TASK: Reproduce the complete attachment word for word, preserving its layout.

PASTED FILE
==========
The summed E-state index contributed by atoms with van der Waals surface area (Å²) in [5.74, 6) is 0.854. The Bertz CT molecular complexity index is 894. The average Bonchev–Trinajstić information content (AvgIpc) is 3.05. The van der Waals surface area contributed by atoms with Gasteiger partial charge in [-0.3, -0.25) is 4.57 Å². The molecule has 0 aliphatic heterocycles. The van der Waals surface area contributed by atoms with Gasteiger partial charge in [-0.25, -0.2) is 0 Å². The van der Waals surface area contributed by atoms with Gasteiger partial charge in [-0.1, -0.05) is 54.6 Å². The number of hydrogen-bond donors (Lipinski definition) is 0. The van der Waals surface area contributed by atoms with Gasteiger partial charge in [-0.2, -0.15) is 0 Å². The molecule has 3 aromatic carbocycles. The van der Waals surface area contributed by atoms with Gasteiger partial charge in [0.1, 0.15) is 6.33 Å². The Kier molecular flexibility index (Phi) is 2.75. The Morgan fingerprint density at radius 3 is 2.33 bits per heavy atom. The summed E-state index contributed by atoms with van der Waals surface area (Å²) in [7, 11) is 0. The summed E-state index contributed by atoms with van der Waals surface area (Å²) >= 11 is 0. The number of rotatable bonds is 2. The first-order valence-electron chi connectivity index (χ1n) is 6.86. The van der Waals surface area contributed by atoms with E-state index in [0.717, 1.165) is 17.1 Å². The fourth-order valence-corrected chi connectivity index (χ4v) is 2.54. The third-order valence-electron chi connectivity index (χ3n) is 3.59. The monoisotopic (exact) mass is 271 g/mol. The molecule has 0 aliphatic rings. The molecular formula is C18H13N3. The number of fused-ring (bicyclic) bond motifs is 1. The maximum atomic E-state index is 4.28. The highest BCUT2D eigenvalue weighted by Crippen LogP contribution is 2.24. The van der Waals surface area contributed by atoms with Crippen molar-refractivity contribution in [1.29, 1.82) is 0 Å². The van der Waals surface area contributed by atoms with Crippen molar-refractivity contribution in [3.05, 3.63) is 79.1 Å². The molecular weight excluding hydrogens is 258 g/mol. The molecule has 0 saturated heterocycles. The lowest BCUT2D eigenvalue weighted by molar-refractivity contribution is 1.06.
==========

The summed E-state index contributed by atoms with van der Waals surface area (Å²) in [5.74, 6) is 0.854. The Bertz CT molecular complexity index is 894. The average Bonchev–Trinajstić information content (AvgIpc) is 3.05. The van der Waals surface area contributed by atoms with Gasteiger partial charge in [-0.3, -0.25) is 4.57 Å². The molecule has 0 aliphatic heterocycles. The van der Waals surface area contributed by atoms with Gasteiger partial charge in [-0.25, -0.2) is 0 Å². The van der Waals surface area contributed by atoms with Gasteiger partial charge in [-0.1, -0.05) is 54.6 Å². The number of hydrogen-bond donors (Lipinski definition) is 0. The van der Waals surface area contributed by atoms with Gasteiger partial charge in [-0.2, -0.15) is 0 Å². The molecule has 3 aromatic carbocycles. The van der Waals surface area contributed by atoms with Gasteiger partial charge in [0.1, 0.15) is 6.33 Å². The Kier molecular flexibility index (Phi) is 2.75. The Morgan fingerprint density at radius 3 is 2.33 bits per heavy atom. The summed E-state index contributed by atoms with van der Waals surface area (Å²) in [7, 11) is 0. The summed E-state index contributed by atoms with van der Waals surface area (Å²) >= 11 is 0. The number of rotatable bonds is 2. The first-order valence-electron chi connectivity index (χ1n) is 6.86. The van der Waals surface area contributed by atoms with E-state index in [0.717, 1.165) is 17.1 Å². The fourth-order valence-corrected chi connectivity index (χ4v) is 2.54. The third-order valence-electron chi connectivity index (χ3n) is 3.59. The monoisotopic (exact) mass is 271 g/mol. The molecule has 0 aliphatic rings. The molecular formula is C18H13N3. The number of fused-ring (bicyclic) bond motifs is 1. The maximum atomic E-state index is 4.28. The highest BCUT2D eigenvalue weighted by Crippen LogP contribution is 2.24. The van der Waals surface area contributed by atoms with Crippen molar-refractivity contribution in [1.29, 1.82) is 0 Å². The van der Waals surface area contributed by atoms with Crippen molar-refractivity contribution in [3.05, 3.63) is 79.1 Å². The molecular weight excluding hydrogens is 258 g/mol. The molecule has 0 saturated heterocycles. The lowest BCUT2D eigenvalue weighted by molar-refractivity contribution is 1.06.